Excerpts from operas by Wagner (Lohengrin, Die Walküre. Rienzi, and G–tterd”mmerung), Meyerbeer (Le ProphËte), Verdi (Aida and Otello), Mozart (Die Zauberfl–te), HalÈvy (La Juive), Bizet (Carmen), Weber (Euryanthe), Leoncavallo (I Pagliacci), and D'Albert (Tiefland) (all sung in German).
Jacques Urlus, tenor, Melanie Kurt, soprano/various orch & cond.
Preiser 89502 (F) (AAD)  TT: 76:50

Lauritz Melchior (1890-1973) remains unique in the history of Wagnerian singing. The Danish tenor possessed all of the attributes necessary to surmount, in glorious fashion, the challenges posed by such roles as Tannh”user, Lohengrin, Tristan, Siegmund, the youthful and adult Siegfried, and Parsifal.  Melchior possessed a gloriously rich tenor voice, seamless from its baritonal lower register to a gleaming top. His stamina was legendary, his diction and legato beyond reproach. All of these attributes were employed by a singer who possessed a keen sense of musicality and dramatic nuance. As a result, Melchior's recordings continue to provide the standard by which all other Heldentenors are judged.

But before Lauritz Melchior, there was Jacques Urlus (1867-1935). And if Melchior had never graced the operatic stage, it is Urlus who might well be considered King of the Heldentenors.

Born of Dutch parents in Aachen, Urlus made his debut as Beppe in I Pagliacci in 1894. By 1900, Urlus established himself as the leading heroic tenor at the Opera House in Leipzig. Performances in Berlin, Vienna, Munich, London, and Bayreuth solidified Urlus's status as one of the preeminent artists of his day. Jacques Urlus made his Metropolitan Opera debut, as Wagner's Tristan, on February 8, 1913. He appeared regularly at the Met between 1913 and 1917, performing Wagnerian roles, as well as Tamino in Mozart's Die Zauberfl–te, and Florestan in Beethoven's Fidelio.

In addition to his operatic portrayals, Urlus was celebrated for his interpretations of the Evangelist in Bach's St. Matthew Passion, as well as the tenor parts in Beethoven's Ninth Symphony, the Verdi Requiem, and Mahler's Das Lied von der Erde. It was a 1934 Amsterdam presentation of Mahler's Das Lied that served as Urlus's final performance. He died on June 6, 1935 at the age of 68, celebrated by the Dutch people as a national hero.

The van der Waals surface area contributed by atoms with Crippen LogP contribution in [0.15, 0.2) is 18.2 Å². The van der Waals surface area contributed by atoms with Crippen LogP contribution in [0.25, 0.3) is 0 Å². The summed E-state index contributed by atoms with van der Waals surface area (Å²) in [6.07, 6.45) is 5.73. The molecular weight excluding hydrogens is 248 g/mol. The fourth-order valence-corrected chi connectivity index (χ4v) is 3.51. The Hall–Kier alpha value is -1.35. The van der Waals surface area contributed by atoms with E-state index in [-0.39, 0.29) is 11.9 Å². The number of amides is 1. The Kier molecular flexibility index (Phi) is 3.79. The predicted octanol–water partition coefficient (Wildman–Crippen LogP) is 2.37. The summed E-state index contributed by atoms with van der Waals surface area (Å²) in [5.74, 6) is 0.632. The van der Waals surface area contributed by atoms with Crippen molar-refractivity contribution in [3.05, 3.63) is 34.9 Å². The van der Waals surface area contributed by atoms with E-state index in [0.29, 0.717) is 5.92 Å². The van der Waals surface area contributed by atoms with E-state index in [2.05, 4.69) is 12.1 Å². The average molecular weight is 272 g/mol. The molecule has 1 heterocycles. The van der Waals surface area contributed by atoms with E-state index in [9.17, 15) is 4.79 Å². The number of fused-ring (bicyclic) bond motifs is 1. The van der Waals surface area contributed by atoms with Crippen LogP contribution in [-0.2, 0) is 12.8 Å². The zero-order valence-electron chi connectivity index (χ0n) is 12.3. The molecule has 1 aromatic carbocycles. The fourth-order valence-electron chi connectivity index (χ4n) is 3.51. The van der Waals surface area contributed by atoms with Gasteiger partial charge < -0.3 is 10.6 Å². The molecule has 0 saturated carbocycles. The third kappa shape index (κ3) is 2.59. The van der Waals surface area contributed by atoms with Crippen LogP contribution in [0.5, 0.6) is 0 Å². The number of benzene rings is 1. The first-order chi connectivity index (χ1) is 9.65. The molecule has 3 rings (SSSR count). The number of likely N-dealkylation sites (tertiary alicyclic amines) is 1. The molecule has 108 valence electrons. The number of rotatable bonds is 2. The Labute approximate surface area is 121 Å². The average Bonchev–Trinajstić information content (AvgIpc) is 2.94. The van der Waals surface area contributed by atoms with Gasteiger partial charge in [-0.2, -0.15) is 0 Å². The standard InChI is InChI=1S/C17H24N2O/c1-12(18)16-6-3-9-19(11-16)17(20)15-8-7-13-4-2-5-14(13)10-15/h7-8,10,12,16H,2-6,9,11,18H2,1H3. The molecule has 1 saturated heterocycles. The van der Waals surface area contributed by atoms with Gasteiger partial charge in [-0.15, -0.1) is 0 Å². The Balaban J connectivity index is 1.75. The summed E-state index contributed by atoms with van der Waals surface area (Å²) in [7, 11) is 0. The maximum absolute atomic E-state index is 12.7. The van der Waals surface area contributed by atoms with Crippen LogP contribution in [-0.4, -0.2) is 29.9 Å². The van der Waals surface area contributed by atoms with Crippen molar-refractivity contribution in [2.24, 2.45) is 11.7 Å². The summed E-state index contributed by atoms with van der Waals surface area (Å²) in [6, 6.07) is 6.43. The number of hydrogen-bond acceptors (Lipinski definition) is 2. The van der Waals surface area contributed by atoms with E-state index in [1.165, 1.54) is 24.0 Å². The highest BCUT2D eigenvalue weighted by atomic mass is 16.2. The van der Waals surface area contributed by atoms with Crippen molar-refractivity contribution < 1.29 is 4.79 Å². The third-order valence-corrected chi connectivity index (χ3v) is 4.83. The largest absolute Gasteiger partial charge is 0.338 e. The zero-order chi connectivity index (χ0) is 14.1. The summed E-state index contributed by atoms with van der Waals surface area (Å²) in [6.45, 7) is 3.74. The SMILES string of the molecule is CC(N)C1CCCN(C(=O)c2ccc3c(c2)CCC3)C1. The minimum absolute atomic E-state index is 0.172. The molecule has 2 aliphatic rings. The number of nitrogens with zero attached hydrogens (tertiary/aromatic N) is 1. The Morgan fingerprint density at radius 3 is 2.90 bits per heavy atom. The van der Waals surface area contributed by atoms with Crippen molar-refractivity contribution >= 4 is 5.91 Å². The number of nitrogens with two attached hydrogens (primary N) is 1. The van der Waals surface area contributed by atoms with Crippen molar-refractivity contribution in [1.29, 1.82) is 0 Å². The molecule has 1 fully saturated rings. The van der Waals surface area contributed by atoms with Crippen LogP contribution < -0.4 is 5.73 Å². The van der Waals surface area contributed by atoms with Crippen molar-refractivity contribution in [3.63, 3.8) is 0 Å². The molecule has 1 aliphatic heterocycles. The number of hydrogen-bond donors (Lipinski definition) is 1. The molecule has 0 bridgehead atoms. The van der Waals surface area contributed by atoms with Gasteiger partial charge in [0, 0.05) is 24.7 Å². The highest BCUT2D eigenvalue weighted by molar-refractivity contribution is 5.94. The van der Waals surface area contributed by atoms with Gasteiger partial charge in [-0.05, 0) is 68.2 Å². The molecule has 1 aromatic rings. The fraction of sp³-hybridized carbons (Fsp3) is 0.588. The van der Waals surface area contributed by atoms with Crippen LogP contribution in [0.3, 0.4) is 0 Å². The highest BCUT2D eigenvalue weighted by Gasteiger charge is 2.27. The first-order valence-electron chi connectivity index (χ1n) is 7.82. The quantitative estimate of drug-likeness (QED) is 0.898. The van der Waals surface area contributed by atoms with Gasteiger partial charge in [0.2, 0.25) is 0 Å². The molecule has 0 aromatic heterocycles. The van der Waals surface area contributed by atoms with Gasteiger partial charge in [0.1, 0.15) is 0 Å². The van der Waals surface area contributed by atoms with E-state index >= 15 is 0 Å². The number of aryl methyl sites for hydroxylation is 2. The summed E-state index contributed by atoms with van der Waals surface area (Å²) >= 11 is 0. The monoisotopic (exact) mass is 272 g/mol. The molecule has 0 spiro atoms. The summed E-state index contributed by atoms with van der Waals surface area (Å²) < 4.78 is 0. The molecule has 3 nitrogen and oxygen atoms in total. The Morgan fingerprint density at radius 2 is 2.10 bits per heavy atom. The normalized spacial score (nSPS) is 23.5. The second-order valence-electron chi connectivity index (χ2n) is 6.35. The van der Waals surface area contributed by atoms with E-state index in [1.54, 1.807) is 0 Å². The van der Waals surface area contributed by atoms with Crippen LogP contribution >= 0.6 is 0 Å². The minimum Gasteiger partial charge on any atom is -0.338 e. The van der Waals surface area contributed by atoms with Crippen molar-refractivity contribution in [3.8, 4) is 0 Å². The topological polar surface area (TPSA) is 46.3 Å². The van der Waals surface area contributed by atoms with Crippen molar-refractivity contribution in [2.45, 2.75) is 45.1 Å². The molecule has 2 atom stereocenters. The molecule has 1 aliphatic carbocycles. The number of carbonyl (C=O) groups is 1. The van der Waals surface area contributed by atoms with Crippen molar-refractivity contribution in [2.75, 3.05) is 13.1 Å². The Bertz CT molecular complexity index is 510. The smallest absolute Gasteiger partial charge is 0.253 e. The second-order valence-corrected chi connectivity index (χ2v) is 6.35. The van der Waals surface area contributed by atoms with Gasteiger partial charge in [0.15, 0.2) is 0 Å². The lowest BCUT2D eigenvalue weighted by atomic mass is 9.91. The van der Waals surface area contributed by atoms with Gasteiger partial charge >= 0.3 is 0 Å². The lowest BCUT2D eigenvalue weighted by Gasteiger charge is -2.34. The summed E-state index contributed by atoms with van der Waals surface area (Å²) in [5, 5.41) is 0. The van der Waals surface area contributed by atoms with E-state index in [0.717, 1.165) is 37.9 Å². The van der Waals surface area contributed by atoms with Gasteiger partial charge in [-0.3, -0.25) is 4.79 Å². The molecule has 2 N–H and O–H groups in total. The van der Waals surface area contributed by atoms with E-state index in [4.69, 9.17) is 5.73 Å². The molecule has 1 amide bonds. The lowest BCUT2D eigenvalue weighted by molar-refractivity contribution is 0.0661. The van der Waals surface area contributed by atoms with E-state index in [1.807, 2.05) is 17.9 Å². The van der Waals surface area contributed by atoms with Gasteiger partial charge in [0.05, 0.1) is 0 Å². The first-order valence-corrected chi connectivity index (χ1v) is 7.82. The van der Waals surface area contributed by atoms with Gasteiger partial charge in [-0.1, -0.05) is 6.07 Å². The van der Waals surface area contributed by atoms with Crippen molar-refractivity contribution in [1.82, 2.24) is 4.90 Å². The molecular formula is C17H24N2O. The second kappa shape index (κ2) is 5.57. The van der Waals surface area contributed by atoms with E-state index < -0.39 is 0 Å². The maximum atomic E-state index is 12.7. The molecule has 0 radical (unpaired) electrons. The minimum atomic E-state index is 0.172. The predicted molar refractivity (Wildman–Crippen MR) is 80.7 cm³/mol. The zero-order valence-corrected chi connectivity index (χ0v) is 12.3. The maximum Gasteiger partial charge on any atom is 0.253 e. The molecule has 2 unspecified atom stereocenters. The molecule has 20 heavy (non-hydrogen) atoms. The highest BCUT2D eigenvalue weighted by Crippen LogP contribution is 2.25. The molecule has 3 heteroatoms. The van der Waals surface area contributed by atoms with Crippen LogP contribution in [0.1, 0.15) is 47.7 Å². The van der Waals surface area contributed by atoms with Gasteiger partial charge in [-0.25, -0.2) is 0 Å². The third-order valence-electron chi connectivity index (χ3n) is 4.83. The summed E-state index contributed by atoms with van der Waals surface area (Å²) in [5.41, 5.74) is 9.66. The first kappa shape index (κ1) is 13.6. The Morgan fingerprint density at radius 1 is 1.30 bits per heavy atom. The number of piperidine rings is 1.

A Preiser issue affords us the opportunity to sample this superb artist. The disc contains twenty selections, eighteen of which are from the years 1907-1912. Two excerpts from G–tterd”mmerung and Lohengrin, recorded in December of 1924, complete the disc. Those latter recordings, made when Urlus was 57, document a singer still at the height of his powers.

The disc begins with Lohengrin's entrance, "Nun sei bedankt." The timbre of the voice in the opening lines seems remarkably similar to Melchior's. But it soon becomes clear that Urlus possessed a voice that was very much his own. The quality of the voice is hauntingly beautiful, certainly one of the most attractive of any tenor who has sung the Wagnerian repertoire. Urlus's voice does not possess Melchior's baritonal quality, although the lower tessitura poses no difficulties for him.

It is also clear that Urlus was an interpretive artist of the highest rank. Listen, for example, to the way he so tellingly projects the anguish of Siegmund, or of the dying Siegfried. That kind of dramatic intensity also serves Urlus well in non-Wagnerian repertoire, including compelling renditions of ElÈazar's "Rachel, quand du seigneur," the Nile Scene from Aida (with Melanie Kurt), Otello's death, and Canio's outburst in the final portion of I Pagliacci.

One cannot help but marvel at the technical mastery of this singer. How many Heldentenors would be able to negotiate Tamino's portrait aria with the elegance and refinement that Urlus brings in his classic 1911 recording? Urlus also manages lovely piano shading for the B-flats that conclude Don JosÈ's "Flower Song" and RadamËs's "Celeste Aida."

Urlus's vocalism provides almost an embarrassment of riches. Suffice it to say that this disc provides wonderful documentation of a superlative artist. As John Steane wrote in his marvelous "The Grand Tradition," Jacques Urlus "must have been one of the best singers the (20th) century has known." If John Steane ever wanted to advance that argument in court, the excerpts on this Preiser CD, excellently transferred, might serve as Exhibit A.

K.M. (Dec. 2000)